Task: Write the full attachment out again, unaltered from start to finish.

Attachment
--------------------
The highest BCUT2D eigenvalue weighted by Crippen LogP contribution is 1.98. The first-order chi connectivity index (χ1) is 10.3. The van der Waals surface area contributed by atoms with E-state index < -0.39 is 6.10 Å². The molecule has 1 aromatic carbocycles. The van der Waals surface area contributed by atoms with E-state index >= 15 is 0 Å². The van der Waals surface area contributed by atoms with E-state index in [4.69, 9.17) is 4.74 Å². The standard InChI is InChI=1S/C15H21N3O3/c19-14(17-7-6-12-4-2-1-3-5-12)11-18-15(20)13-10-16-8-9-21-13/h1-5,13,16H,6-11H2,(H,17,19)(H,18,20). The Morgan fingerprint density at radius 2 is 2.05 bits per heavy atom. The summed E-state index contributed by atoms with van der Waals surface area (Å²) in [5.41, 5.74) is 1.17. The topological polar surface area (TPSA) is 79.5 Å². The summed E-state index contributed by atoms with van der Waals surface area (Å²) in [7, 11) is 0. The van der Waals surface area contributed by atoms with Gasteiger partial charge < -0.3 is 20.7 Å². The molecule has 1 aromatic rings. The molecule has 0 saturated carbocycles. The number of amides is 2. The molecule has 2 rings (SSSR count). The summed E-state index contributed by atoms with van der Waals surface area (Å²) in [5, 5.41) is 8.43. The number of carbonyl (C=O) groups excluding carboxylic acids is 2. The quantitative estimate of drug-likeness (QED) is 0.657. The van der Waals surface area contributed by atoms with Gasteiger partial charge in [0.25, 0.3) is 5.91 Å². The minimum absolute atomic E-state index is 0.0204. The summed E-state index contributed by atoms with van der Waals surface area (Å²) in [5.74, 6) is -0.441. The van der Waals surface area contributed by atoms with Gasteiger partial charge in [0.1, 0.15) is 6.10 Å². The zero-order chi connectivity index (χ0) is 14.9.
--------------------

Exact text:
The highest BCUT2D eigenvalue weighted by Crippen LogP contribution is 1.98. The first-order chi connectivity index (χ1) is 10.3. The van der Waals surface area contributed by atoms with E-state index < -0.39 is 6.10 Å². The molecule has 1 aromatic carbocycles. The van der Waals surface area contributed by atoms with E-state index >= 15 is 0 Å². The van der Waals surface area contributed by atoms with E-state index in [4.69, 9.17) is 4.74 Å². The standard InChI is InChI=1S/C15H21N3O3/c19-14(17-7-6-12-4-2-1-3-5-12)11-18-15(20)13-10-16-8-9-21-13/h1-5,13,16H,6-11H2,(H,17,19)(H,18,20). The Morgan fingerprint density at radius 2 is 2.05 bits per heavy atom. The summed E-state index contributed by atoms with van der Waals surface area (Å²) in [5.41, 5.74) is 1.17. The topological polar surface area (TPSA) is 79.5 Å². The summed E-state index contributed by atoms with van der Waals surface area (Å²) in [7, 11) is 0. The van der Waals surface area contributed by atoms with Gasteiger partial charge < -0.3 is 20.7 Å². The molecule has 1 aromatic rings. The molecule has 0 saturated carbocycles. The number of amides is 2. The molecule has 2 rings (SSSR count). The summed E-state index contributed by atoms with van der Waals surface area (Å²) in [5, 5.41) is 8.43. The number of carbonyl (C=O) groups excluding carboxylic acids is 2. The quantitative estimate of drug-likeness (QED) is 0.657. The van der Waals surface area contributed by atoms with Gasteiger partial charge in [0.25, 0.3) is 5.91 Å². The minimum absolute atomic E-state index is 0.0204. The summed E-state index contributed by atoms with van der Waals surface area (Å²) in [5.74, 6) is -0.441. The van der Waals surface area contributed by atoms with Gasteiger partial charge in [0.1, 0.15) is 6.10 Å². The zero-order chi connectivity index (χ0) is 14.9.